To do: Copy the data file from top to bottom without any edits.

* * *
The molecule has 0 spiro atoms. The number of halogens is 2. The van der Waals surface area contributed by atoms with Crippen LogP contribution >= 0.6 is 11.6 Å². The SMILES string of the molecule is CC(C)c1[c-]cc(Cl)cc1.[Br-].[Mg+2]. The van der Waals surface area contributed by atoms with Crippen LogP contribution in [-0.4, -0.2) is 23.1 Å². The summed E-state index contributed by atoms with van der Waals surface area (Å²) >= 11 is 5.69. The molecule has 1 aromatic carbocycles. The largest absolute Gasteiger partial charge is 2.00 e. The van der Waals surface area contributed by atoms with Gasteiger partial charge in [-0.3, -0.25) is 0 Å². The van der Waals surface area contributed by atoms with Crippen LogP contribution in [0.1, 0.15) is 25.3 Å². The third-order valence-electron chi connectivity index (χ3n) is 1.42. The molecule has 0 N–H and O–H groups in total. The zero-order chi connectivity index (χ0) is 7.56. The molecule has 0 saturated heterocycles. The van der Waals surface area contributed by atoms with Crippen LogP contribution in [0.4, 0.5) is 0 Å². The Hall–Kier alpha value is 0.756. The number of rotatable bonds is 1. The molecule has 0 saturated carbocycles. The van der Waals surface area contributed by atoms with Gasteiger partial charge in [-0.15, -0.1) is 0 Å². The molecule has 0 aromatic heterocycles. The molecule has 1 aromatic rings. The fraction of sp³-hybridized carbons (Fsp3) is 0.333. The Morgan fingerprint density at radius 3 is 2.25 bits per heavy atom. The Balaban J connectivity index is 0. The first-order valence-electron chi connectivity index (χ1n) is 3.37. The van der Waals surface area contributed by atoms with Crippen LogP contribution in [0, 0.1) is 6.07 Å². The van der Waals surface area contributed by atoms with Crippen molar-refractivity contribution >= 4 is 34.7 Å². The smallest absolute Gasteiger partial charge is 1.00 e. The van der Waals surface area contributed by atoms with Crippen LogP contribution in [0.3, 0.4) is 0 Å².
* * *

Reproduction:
The molecule has 0 spiro atoms. The number of halogens is 2. The van der Waals surface area contributed by atoms with Crippen LogP contribution >= 0.6 is 11.6 Å². The SMILES string of the molecule is CC(C)c1[c-]cc(Cl)cc1.[Br-].[Mg+2]. The van der Waals surface area contributed by atoms with Crippen LogP contribution in [-0.4, -0.2) is 23.1 Å². The summed E-state index contributed by atoms with van der Waals surface area (Å²) >= 11 is 5.69. The molecule has 1 aromatic carbocycles. The largest absolute Gasteiger partial charge is 2.00 e. The van der Waals surface area contributed by atoms with Gasteiger partial charge in [-0.3, -0.25) is 0 Å². The van der Waals surface area contributed by atoms with Crippen LogP contribution in [0.1, 0.15) is 25.3 Å². The third-order valence-electron chi connectivity index (χ3n) is 1.42. The molecule has 0 N–H and O–H groups in total. The zero-order chi connectivity index (χ0) is 7.56. The molecule has 0 saturated heterocycles. The van der Waals surface area contributed by atoms with Crippen LogP contribution in [0.4, 0.5) is 0 Å². The Hall–Kier alpha value is 0.756. The number of rotatable bonds is 1. The molecule has 0 saturated carbocycles. The van der Waals surface area contributed by atoms with Gasteiger partial charge in [-0.15, -0.1) is 0 Å². The molecule has 0 aromatic heterocycles. The molecule has 1 aromatic rings. The fraction of sp³-hybridized carbons (Fsp3) is 0.333. The Morgan fingerprint density at radius 3 is 2.25 bits per heavy atom. The Balaban J connectivity index is 0. The first-order valence-electron chi connectivity index (χ1n) is 3.37. The van der Waals surface area contributed by atoms with Crippen LogP contribution in [0, 0.1) is 6.07 Å². The van der Waals surface area contributed by atoms with Crippen molar-refractivity contribution >= 4 is 34.7 Å². The smallest absolute Gasteiger partial charge is 1.00 e. The van der Waals surface area contributed by atoms with Crippen LogP contribution in [0.3, 0.4) is 0 Å².